Dreams to Light the Darkness: A Review of Dreamsleeves

Coleen Murtagh Paratore is best known for her light-hearted middle grade series The Wedding Planner’s Daughter, The Funeral Director’s Son, Mack McGinn, and Sunny Holiday. The review journal I once edited, MultiCultural Review, praised the first Sunny Holiday book for its spunky African-American heroine whose humor and optimism bring joy to her hard-working mother while her father is in prison.

Although some of her protagonists, like Sunny, confront difficult circumstances, Paratore has revealed little of her own troubled childhood in Troy, New York. In Dreamsleeves, she ends this silence, and the result is a powerful and nuanced autobiographical novel that shows how a young teenager can find hope despite poverty, abuse, and failure.

Twelve-year-old Aislinn O’Neill lives in a cramped three-bedroom apartment with her parents and four siblings in Troy in 1970; her beloved grandmother lives downstairs. When her Nana leaves for the summer to help another ailing family member, everything falls apart. Aislinn’s father is an end-stage alcoholic—constantly sick, on the verge of losing his job, paranoid, abusive, and controlling. Her mother will not stand up to him, and now she’s pregnant with the family’s sixth child. While her mother works and her father drinks (while pretending to work), Aislinn has to take care of her five siblings—a handful for anyone but especially for a girl so young. One or another sibling is constantly getting into scrapes that involve blood or stomach pumps, and to make matters worse, Aislinn’s best friend is spending time with a wealthy girl who promises a summer of fun. When the boy of Aislinn’s dreams (and the name Aislinn itself means “dream” in old Irish) shows interest, Aislinn’s dad won’t let her speak to him.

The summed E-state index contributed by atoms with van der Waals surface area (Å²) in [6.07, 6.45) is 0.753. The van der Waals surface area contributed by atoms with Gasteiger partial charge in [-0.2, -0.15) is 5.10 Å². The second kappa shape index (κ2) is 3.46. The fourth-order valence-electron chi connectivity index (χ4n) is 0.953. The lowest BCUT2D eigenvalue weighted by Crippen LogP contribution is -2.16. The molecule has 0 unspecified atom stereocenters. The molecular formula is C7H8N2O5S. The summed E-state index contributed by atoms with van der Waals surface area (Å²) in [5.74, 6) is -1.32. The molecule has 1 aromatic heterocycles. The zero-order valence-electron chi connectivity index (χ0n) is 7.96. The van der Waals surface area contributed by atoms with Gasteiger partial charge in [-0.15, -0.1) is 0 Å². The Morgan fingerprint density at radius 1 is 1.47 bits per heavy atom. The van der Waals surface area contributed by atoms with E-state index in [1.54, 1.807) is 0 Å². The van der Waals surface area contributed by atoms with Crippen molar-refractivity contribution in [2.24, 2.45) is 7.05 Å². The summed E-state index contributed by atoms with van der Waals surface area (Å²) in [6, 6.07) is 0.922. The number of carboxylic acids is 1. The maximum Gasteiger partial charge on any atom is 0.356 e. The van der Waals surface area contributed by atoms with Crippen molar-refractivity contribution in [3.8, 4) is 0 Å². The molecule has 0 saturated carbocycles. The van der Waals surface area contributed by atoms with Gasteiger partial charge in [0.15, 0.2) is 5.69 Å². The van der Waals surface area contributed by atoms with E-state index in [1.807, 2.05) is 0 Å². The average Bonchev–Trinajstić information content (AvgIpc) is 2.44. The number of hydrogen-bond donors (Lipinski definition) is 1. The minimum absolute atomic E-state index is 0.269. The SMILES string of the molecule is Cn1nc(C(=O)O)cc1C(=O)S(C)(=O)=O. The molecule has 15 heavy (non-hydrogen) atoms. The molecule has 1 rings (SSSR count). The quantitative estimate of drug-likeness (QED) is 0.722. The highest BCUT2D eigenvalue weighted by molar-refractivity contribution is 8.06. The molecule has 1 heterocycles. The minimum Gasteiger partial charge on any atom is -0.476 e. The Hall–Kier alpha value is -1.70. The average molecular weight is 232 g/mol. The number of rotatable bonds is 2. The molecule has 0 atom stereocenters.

When Aislinn begins to write down her wishes and put them on her sleeve, some of them start coming true. She realizes that you need other people to make your dreams come true, and in bravely ending her family’s isolation—a common feature of families suffering from alcoholism and abuse—she starts a movement in her church and community.

Aislinn is a powerful, inspiring character in large part because she is realistically imperfect—given responsibilities beyond her capabilities, jealous, and sneaky. Her father, too, appears with more complexity and humanity than substance-abusing parents generally do in children’s books. Aislinn remembers the good times, and readers see that her father is suffering and dying as a result of an addiction from which he cannot break free. Above all, this is a story about the importance of community in the lives of young people who face poverty and abuse. No matter our age, each of us has a role to play in making our own dreams and struggles known and reaching out to our neighbors so that no one dreams and struggles alone.

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